Part of me wonders if some people have given up on it altogether because they don’t believe they deserve it in the first place. If you don’t believe you deserve something then why would you expect it? Certainly, from my own personal observations and conversations, it’s clear that some people agree to polyamorous partnerships because their partner convinces them it is necessary for their relationship to survive. So one gives in to the other because they fear losing them altogether.
I even read an horrendous article recently that gave instructions on how to convince your “unwilling partner” to change their mind – it read like a narcissist’s handbook by encouraging the person to persistently undermine their unwilling partner’s values and beliefs until they finally gave in. I found this horrifying and deeply disturbing.
Now I’m definitely not suggesting this is how all people approach polyamory with their partners. But I have noticed people who give in or are pressured to be in these types of relationships because they fear losing their partners are devastated as a result. The impacts on their self-esteem, feelings of self-worth and being deserving of love can be emotionally catastrophic.
Sex is an amazing and wonderful thing. It can be liberating, fun, stress-relieving and great exercise. It can also be a divinely intimate and sacred act between two people who are showing up whole-heartedly for each other and that connection.
I can’t help but feel sex in a polyamorous dynamic, can’t co-exist easily or at all with whole-hearted love.
But perhaps it doesn’t need to.
I’m sifting through the interviews for my book on partnership and as I read the thoughts of men and women of all ages, the overwhelming desire is for connection. Whether in marriage, dating, polyamory or choosing to be single because you can’t face another brush with rejection, we all want connection.
Our reasons may differ but our desire is the same.
There is a beautiful vulnerability in people when they talk openly about partnership with me. The anonymity of being able to share their story entices them to reveal their innermost thoughts, beliefs, perceived failures, joys and love, so much love. There is pain there too. Of course there is. My primary motivation for beginning this work was to relieve my own pain; pain born from a decade littered with men who had little to give and me, a woman who wanted to give everything. I wanted to know how to do it better; how to create something that was more positive, sustainable, supportive, embracing and loving for myself. So I began talking to others, seeking answers.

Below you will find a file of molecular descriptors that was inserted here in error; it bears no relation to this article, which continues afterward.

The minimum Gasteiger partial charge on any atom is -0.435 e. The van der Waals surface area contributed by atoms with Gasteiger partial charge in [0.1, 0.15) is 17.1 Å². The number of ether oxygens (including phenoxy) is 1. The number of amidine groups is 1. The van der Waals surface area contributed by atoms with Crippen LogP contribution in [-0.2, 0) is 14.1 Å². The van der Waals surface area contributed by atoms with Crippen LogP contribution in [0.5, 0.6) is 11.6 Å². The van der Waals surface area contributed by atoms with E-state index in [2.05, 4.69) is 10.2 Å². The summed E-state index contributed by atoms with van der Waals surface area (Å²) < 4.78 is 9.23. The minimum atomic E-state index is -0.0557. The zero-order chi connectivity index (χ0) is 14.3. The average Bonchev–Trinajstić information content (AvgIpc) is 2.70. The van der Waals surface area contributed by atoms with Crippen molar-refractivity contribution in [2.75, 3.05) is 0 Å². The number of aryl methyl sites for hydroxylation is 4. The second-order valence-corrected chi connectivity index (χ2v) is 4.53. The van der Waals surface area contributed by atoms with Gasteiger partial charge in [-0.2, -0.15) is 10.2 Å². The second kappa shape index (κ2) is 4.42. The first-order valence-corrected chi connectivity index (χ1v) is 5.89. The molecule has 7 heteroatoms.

My only question has been, what does partnership mean to you? And then I have simply followed the conversation wherever it has led me organically. Men, women, gay, straight, single, not single, young, retiring, so many interviews and so many perspectives. The magic of their thoughts touches me when I read them through. We’ve talked about divorce, parental disapproval, trust, having children, losing children, managing ourselves better, sex and sexual dysfunction, working out our previous traumas, choosing to isolate, choosing monogamy and choosing others to fill emotional holes that can’t be filled within a current partnership.
Every person is different. Even when I have been privileged to interview both people in a partnership, their answers have been different; sometimes their views are in complete opposition from ‘being on the same page’ to ‘ marriage is bi-polar’. Yet, for them it works.
And every single person has allowed me, for a few precious minutes or sometimes an hour, to glimpse inside their Soul and see what is truly important to them. What a treasured gift they have given me, all of them.
As I now edit and begin tying their stories together I wonder, “Can I do their stories justice? Can I honour the trust they have endowed on me?” I hope so.
Have I worked out what partnership means to me yet? I don’t know. They are all so clear but I, I feel like I am still seeking the answer. It’s as if it is still hiding within my Soul, waiting to rise to the surface when the right person should ask.
Photo by Sweet Ice Cream Photography on Unsplash
I’ve been coming up against fear lately. I’m not talking about feeling a little anxious or concerned. I’m actually talking about pure terror and it’s not for a reason that may make sense to you.